Kenyan track great Kip Keino facing corruption charges
The two-time Olympic champion is accused of playing a role in the misuse of money meant for Kenyan athletes at the 2016 Rio de Janeiro Olympics
Kenyan distance-running great Kip Keino is one of seven suspects in a corruption investigation and has been ordered to report to police by the end of Monday to face charges of embezzlement and the misappropriation of more than US$545,000.
The two-time Olympic champion and honorary member of the International Olympic Committee is accused of playing a role in the misuse of money meant for Kenyan athletes at the 2016 Rio de Janeiro Olympics, when he was chairman of the Kenyan Olympic committee.
The money was part of more than US$5 million given to Keino’s Olympic committee by the Kenyan government to fund Team Kenya in Rio.
But prosecutors allege Keino was at the head of an Olympic committee rife with corruption.
The 78-year-old Keino was one of seven former Olympic and government officials named as suspects in the investigation. Two other high-ranking former Kenyan Olympic committee officials were named, as was the former Kenyan minister of sport, Hassan Wario, and three ministry officials who worked under him.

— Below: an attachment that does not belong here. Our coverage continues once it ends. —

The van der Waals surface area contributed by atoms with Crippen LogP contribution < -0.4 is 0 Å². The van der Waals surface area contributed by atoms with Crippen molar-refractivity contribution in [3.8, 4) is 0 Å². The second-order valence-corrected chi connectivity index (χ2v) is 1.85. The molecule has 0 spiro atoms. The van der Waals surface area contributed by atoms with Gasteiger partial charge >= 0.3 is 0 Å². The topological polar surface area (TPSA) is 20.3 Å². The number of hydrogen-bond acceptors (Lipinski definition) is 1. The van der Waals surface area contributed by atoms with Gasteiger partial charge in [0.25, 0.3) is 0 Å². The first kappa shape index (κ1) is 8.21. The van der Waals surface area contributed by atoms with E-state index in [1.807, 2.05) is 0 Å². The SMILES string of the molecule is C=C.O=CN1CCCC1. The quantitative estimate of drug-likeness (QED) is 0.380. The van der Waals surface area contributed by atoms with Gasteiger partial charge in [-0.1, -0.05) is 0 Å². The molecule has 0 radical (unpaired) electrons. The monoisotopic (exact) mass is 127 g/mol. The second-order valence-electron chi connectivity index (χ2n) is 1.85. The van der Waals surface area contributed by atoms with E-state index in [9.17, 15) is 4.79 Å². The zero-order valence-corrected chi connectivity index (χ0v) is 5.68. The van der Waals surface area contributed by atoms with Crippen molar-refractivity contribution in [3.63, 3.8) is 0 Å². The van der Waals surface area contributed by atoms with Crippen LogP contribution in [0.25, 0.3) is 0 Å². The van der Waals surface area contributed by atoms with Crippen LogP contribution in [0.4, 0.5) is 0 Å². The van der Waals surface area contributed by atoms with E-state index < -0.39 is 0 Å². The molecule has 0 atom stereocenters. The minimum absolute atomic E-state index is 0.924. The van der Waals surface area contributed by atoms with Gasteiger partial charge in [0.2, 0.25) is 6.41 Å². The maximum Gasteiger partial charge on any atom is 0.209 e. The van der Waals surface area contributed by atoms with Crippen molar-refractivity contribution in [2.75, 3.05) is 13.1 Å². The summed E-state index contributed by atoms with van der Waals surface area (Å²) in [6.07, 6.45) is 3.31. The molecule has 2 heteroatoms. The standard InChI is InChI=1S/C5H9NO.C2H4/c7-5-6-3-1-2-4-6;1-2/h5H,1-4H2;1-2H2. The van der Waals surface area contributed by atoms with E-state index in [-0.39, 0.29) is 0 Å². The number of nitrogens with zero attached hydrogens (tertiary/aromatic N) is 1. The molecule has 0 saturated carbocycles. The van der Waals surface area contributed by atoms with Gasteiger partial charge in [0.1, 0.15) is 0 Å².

The seven are all accused of embezzling more than US$200,000, wasting more than US$150,000 on unused air tickets to Rio, overpaying allowances amounting to nearly US$150,000 and incurring tens of thousands of dollars of other expenditure on “unauthorised persons.”
Director of public prosecutions Noordin Haji said the directorate of criminal investigations (DCI), a special crimes unit, had been investigating since late 2016. After nearly two years, Haji said he was “satisfied that there is sufficient evidence” to now charge the seven with multiple counts of corruption and abuse of office.
Saturday’s announcement implicated one of Kenya’s most revered runners.
Keino’s gold in the 1,500 meters at the 1968 Mexico Olympics – 50 years ago now – paved the way for decades of dominance by Kenyan distance runners. He was named in track and field’s international hall of fame in its inaugural year in 2012 alongside the likes of Jesse Owens, Carl Lewis and Sebastian Coe, the current president of the IAAF.
Keino was also honoured at the opening ceremony at the 2016 Rio Games, the first recipient of the Olympic Laurel award for service to the Olympic movement.
Now, he and the others have until the end of Monday to report to the headquarters of the DCI or warrants will be issued for their arrests.
Keino has not responded to the accusations.
In August, Kenyan athletics federation secretary general and IAAF Council member David Okeyo was banned for life by world track and field body the IAAF for embezzling hundreds of thousands of dollars of sponsorship money paid to his federation by Nike.
Public prosecutor Haji said he had also ordered further investigations into the Olympic committee’s use of its Nike sponsorship money.